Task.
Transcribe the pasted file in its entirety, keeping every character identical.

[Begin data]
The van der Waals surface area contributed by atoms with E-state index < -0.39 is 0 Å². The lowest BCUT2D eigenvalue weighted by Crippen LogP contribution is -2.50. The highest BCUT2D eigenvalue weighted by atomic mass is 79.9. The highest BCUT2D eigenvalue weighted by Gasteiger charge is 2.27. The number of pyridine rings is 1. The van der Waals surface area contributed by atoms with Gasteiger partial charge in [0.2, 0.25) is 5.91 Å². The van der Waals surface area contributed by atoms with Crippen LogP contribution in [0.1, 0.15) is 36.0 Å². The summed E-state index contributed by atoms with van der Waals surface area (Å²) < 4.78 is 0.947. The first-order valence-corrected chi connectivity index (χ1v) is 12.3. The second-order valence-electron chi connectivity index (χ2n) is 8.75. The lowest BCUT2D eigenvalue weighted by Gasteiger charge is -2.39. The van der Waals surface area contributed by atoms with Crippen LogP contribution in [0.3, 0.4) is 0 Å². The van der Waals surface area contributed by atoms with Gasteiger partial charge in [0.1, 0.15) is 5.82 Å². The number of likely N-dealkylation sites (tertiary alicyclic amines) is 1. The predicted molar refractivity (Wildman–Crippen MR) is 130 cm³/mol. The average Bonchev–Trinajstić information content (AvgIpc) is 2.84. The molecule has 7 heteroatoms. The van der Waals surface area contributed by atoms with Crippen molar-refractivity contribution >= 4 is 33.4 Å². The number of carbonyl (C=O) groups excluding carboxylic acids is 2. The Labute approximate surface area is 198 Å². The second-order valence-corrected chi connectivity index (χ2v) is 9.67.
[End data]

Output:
The van der Waals surface area contributed by atoms with E-state index < -0.39 is 0 Å². The lowest BCUT2D eigenvalue weighted by Crippen LogP contribution is -2.50. The highest BCUT2D eigenvalue weighted by atomic mass is 79.9. The highest BCUT2D eigenvalue weighted by Gasteiger charge is 2.27. The number of pyridine rings is 1. The van der Waals surface area contributed by atoms with Gasteiger partial charge in [0.2, 0.25) is 5.91 Å². The van der Waals surface area contributed by atoms with Crippen LogP contribution in [0.1, 0.15) is 36.0 Å². The summed E-state index contributed by atoms with van der Waals surface area (Å²) < 4.78 is 0.947. The first-order valence-corrected chi connectivity index (χ1v) is 12.3. The second-order valence-electron chi connectivity index (χ2n) is 8.75. The lowest BCUT2D eigenvalue weighted by Gasteiger charge is -2.39. The van der Waals surface area contributed by atoms with Crippen LogP contribution in [0.3, 0.4) is 0 Å². The van der Waals surface area contributed by atoms with Gasteiger partial charge in [0.1, 0.15) is 5.82 Å². The number of likely N-dealkylation sites (tertiary alicyclic amines) is 1. The predicted molar refractivity (Wildman–Crippen MR) is 130 cm³/mol. The average Bonchev–Trinajstić information content (AvgIpc) is 2.84. The molecule has 7 heteroatoms. The van der Waals surface area contributed by atoms with Crippen molar-refractivity contribution >= 4 is 33.4 Å². The number of carbonyl (C=O) groups excluding carboxylic acids is 2. The Labute approximate surface area is 198 Å². The second-order valence-corrected chi connectivity index (χ2v) is 9.67.